As a rising Junior at Emory in 2013, I was determined to be a part of the first cohort of students to graduate with the Human Health major. I took part in all the Center had to offer including, for example, going to the study abroad program with Human Health professors in Paris, France in the summer of 2014. The combination of my foundational science and preventative medicine courses served an integral role in applying my knowledge from the classroom to volunteer services with Emory Emergency Medical Service (EMS).
Equipped with this unique perspective on health and medicine, I pursued a Masters of Science in Preclinical Sciences at Mercer University School of Medicine in 2015. I then trained as a medical scribe at various Emergency departments in Georgia and Illinois. In addition to scribing, I decided to revisit Emory, coordinating clinical research with Emory’s Department of Urology. Emory surgeons served as my mentors, training me to not only learn the foundations of clinical research, but also to analyze data, draft a manuscript and become published as a first author of a major study in the Journal of American College of Surgeons.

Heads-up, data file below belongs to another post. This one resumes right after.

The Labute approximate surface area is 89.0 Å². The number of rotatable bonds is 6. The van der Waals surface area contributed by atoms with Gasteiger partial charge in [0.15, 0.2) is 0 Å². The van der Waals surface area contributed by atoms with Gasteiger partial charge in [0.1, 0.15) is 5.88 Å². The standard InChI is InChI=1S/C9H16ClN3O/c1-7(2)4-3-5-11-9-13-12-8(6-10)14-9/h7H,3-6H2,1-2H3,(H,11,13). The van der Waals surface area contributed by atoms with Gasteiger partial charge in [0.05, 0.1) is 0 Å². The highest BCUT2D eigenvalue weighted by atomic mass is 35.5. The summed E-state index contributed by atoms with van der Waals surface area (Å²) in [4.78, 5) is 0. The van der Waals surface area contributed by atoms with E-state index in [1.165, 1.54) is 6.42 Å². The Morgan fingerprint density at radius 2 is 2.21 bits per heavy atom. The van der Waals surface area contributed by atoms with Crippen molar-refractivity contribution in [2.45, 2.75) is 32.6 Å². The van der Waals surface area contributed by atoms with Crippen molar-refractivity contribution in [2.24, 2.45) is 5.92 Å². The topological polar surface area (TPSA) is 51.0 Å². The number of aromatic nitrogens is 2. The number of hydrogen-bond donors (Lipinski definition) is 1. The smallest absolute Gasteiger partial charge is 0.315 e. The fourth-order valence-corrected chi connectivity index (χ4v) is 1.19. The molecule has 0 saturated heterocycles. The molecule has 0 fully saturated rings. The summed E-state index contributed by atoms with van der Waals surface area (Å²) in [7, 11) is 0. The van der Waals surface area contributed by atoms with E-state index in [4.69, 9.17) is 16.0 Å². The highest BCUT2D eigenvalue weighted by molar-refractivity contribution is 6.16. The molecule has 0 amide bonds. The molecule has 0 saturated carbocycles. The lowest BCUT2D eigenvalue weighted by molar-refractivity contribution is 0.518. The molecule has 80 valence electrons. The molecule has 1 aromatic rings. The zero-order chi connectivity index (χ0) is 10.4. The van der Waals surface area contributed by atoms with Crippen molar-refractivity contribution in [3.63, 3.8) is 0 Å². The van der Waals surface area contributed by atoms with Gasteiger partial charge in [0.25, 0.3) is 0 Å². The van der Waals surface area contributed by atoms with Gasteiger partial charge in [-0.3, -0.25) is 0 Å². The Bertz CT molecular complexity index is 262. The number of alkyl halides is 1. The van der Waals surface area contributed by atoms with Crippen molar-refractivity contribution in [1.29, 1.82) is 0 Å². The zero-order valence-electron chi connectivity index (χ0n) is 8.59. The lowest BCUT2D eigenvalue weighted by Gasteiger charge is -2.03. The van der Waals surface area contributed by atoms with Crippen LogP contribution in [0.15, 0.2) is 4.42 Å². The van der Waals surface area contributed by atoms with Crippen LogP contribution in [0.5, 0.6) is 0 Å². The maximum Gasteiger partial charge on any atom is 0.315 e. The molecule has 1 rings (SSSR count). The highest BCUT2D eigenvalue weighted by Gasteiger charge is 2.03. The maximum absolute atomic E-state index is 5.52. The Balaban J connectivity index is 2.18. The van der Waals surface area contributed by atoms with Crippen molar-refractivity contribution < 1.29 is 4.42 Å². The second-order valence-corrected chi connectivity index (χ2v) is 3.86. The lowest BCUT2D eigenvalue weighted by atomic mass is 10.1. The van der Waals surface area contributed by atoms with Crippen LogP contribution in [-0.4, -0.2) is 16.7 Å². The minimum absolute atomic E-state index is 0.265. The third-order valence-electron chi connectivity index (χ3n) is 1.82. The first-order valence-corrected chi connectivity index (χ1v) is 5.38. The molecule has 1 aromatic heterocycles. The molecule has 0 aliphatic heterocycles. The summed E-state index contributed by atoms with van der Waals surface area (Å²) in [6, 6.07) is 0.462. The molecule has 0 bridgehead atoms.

I am so grateful for the undergraduate and post-graduate experiences that have prepared me for where I am today. The Center for the Study of Human Health lies at the roots of my journey. I will continue to integrate this knowledge into my education as I aspire to be a physician serving one of the many under-served communities in Georgia.
By: Taylor Eisenstein